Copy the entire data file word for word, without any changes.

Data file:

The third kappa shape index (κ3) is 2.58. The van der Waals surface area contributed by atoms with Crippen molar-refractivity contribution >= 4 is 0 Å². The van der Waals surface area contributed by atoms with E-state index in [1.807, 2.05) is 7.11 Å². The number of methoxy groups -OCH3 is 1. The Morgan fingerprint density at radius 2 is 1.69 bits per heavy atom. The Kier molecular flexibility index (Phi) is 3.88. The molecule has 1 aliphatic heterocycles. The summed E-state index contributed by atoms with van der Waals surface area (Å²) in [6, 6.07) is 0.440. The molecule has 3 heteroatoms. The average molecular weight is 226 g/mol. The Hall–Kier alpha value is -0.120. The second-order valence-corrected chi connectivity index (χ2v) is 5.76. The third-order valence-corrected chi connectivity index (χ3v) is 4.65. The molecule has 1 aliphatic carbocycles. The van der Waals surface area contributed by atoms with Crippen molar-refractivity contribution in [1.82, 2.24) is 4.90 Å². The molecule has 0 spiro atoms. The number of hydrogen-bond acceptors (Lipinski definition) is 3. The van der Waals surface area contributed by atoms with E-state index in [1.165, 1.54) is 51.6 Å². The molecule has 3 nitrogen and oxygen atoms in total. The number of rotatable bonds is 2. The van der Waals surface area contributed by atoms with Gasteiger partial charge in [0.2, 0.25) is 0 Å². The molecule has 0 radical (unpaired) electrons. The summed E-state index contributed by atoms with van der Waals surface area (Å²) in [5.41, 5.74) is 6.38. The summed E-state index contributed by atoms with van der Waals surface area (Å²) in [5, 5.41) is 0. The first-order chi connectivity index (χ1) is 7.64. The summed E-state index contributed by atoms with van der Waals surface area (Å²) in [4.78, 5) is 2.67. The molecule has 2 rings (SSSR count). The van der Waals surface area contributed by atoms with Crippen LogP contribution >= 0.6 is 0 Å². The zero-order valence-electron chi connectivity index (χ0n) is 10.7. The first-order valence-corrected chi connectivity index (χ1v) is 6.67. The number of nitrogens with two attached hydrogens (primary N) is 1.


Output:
The third kappa shape index (κ3) is 2.58. The van der Waals surface area contributed by atoms with Crippen molar-refractivity contribution >= 4 is 0 Å². The van der Waals surface area contributed by atoms with E-state index in [1.807, 2.05) is 7.11 Å². The number of methoxy groups -OCH3 is 1. The Morgan fingerprint density at radius 2 is 1.69 bits per heavy atom. The Kier molecular flexibility index (Phi) is 3.88. The molecule has 1 aliphatic heterocycles. The summed E-state index contributed by atoms with van der Waals surface area (Å²) in [6, 6.07) is 0.440. The molecule has 3 heteroatoms. The average molecular weight is 226 g/mol. The Hall–Kier alpha value is -0.120. The second-order valence-corrected chi connectivity index (χ2v) is 5.76. The third-order valence-corrected chi connectivity index (χ3v) is 4.65. The molecule has 1 aliphatic carbocycles. The van der Waals surface area contributed by atoms with Crippen molar-refractivity contribution in [1.82, 2.24) is 4.90 Å². The molecule has 0 spiro atoms. The number of hydrogen-bond acceptors (Lipinski definition) is 3. The van der Waals surface area contributed by atoms with E-state index in [1.165, 1.54) is 51.6 Å². The molecule has 3 nitrogen and oxygen atoms in total. The number of rotatable bonds is 2. The van der Waals surface area contributed by atoms with Gasteiger partial charge in [0.2, 0.25) is 0 Å². The molecule has 0 radical (unpaired) electrons. The summed E-state index contributed by atoms with van der Waals surface area (Å²) in [5.41, 5.74) is 6.38. The summed E-state index contributed by atoms with van der Waals surface area (Å²) in [5, 5.41) is 0. The first-order chi connectivity index (χ1) is 7.64. The summed E-state index contributed by atoms with van der Waals surface area (Å²) in [4.78, 5) is 2.67. The molecule has 2 rings (SSSR count). The van der Waals surface area contributed by atoms with Crippen LogP contribution >= 0.6 is 0 Å². The zero-order valence-electron chi connectivity index (χ0n) is 10.7. The first-order valence-corrected chi connectivity index (χ1v) is 6.67. The number of nitrogens with two attached hydrogens (primary N) is 1.